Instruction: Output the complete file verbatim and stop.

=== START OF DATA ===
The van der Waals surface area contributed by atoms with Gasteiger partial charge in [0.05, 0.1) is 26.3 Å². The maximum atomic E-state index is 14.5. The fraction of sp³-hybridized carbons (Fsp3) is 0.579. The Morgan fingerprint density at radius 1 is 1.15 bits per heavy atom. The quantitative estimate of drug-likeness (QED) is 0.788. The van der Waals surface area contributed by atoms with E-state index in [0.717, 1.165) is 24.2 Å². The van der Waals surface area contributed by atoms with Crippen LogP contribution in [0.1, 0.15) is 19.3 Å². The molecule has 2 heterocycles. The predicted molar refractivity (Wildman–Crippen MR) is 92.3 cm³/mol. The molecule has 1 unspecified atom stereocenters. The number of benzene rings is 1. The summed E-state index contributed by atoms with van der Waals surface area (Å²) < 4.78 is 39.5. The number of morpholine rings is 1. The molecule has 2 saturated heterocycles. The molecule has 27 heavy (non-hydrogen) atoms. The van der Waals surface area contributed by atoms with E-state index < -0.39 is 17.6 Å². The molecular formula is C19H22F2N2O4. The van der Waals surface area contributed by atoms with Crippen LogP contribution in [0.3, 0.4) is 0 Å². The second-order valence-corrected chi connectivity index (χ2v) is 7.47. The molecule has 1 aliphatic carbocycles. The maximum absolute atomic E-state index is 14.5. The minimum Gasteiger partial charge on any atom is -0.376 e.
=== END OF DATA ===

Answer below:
The van der Waals surface area contributed by atoms with Gasteiger partial charge in [0.05, 0.1) is 26.3 Å². The maximum atomic E-state index is 14.5. The fraction of sp³-hybridized carbons (Fsp3) is 0.579. The Morgan fingerprint density at radius 1 is 1.15 bits per heavy atom. The quantitative estimate of drug-likeness (QED) is 0.788. The van der Waals surface area contributed by atoms with E-state index in [0.717, 1.165) is 24.2 Å². The van der Waals surface area contributed by atoms with Crippen LogP contribution in [0.1, 0.15) is 19.3 Å². The molecule has 2 heterocycles. The predicted molar refractivity (Wildman–Crippen MR) is 92.3 cm³/mol. The molecule has 1 unspecified atom stereocenters. The number of benzene rings is 1. The summed E-state index contributed by atoms with van der Waals surface area (Å²) < 4.78 is 39.5. The number of morpholine rings is 1. The molecule has 2 saturated heterocycles. The molecule has 27 heavy (non-hydrogen) atoms. The van der Waals surface area contributed by atoms with E-state index < -0.39 is 17.6 Å². The molecular formula is C19H22F2N2O4. The van der Waals surface area contributed by atoms with Crippen LogP contribution in [0.3, 0.4) is 0 Å². The second-order valence-corrected chi connectivity index (χ2v) is 7.47. The molecule has 1 aliphatic carbocycles. The maximum absolute atomic E-state index is 14.5. The minimum Gasteiger partial charge on any atom is -0.376 e.